# Argument parser for command line use
parser <- ArgumentParser()
parser$add_argument("-v", "--verbose", action = "store_true", default = TRUE,
                    help = "Print extra output [default]")
parser$add_argument("--quietly", action = "store_false",
                    dest = "verbose", help = "Print little output")
parser$add_argument("-f", "--file", type = "character", dest = "csv_name",
                    default = "sp-500.csv",
                    help = "CSV file to save data to [default: sp-500.csv]")
parser$add_argument("-s", "--sleep", type = "integer", dest = "sleeptime",
                    default = 2,
                    help = paste("Time (seconds) between fetching symbols",
                                 "[default: 2] (don't flood websites with",
parser$add_argument("--inner", action = "store_true", default = FALSE,
                    dest = "inner",
                    help = paste("Inner join; only dates where all symbols",
                                 "have data will be included"))
parser$add_argument("--start", type = "character", dest = "start",
                    default = "1997-01-01",
                    help = paste("Earliest date (YYYY-MM-DD) to include",
                                 "[default: 1997-01-01]"))
parser$add_argument("--end", type = "character", dest = "end",
                    default = "today",
                    help = paste('Last date (YYYY-MM-DD or "today") to',
                                 'include [default: "today"]'))
parser$add_argument("-k", "--key", type = "character", dest = "api_key",
                    default = NULL,
                    help = "Quandl API key, needed if getting Quandl data")
parser$add_argument("-q", "--quandl", action = "store_true", default = FALSE,
                    dest = "use_quandl", help = "Get data from Quandl")
parser$add_argument("-a", "--adjust", action = "store_true", default = FALSE,
                    dest = "adjust", help = "Adjust prices (Quandl only)")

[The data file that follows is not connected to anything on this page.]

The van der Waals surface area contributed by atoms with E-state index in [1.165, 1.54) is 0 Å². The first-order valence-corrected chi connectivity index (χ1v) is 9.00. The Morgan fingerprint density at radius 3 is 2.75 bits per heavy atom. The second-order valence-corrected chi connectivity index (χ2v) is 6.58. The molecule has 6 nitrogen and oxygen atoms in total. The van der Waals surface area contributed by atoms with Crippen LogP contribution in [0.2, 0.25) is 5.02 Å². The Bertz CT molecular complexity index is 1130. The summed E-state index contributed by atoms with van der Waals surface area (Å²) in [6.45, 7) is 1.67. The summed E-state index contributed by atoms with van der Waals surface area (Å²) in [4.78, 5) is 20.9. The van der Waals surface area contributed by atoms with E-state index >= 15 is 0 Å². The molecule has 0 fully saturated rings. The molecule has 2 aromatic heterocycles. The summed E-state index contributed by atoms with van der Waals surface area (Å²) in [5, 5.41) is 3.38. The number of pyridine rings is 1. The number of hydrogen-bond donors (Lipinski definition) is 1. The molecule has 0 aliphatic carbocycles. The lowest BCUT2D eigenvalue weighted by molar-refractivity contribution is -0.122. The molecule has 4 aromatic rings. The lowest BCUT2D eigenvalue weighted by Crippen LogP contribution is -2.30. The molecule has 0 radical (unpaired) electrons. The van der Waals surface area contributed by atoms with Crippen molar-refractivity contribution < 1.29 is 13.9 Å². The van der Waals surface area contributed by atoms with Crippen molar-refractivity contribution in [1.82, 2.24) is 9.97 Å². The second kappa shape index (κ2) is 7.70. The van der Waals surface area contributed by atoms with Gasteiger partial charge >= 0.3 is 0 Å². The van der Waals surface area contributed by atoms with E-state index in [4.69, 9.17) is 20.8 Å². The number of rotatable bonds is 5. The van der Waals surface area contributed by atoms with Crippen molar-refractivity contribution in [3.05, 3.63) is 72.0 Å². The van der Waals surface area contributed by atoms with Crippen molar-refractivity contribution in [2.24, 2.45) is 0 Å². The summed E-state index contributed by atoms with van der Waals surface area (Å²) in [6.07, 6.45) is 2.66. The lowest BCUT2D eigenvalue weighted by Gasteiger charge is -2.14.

parser$add_argument("--about", action = "store_true", default = FALSE,
                    dest = "about",
                    help = paste("Print information about the script and its",
                                 "usage, then quit"))

args <- parser$parse_args()

join <- "outer"
if (args$inner) {
  join <- "inner"
verbose <- args$verbose
start <- args$start
if (args$end == "today") {
  end <- Sys.Date()
} else {
  end <- args$end
sleeptime <- args$sleeptime  # In seconds
csv_name <- args$csv_name
api_key <- args$api_key
use_quandl <- args$use_quandl
adjust <- args$adjust
about <- args$about

if (about) {
  # Display a message, then quit
  comm_name <- substring(commandArgs(trailingOnly = FALSE)[4], 8)
  cat(comm_name, "\n(c) 2017 Curtis Miller\n",
      "Licensed under GNU GPL v. 3.0 available at ",
      " \n",
      "E-mail: [email protected]\n\n",
      "This script fetches closing price data for ticker symbols included ",
      "in the S&P 500 stock index. A list of symbols included in the index ",
      "is fetched from this webpage:",
      "  The list ",
      "is parsed and the symbols included in the list are fetched from ",
      "either Google Finance (the default) or Quandl (which requires a ",
      "Quandl API key). If Quandl is the data source, adjusted data can be ",
      "fetched instead. The resulting data set is then saved to a CSV",
      "file in the current working directory.\n\n",
      "This package requires the following R packages be installed in order ",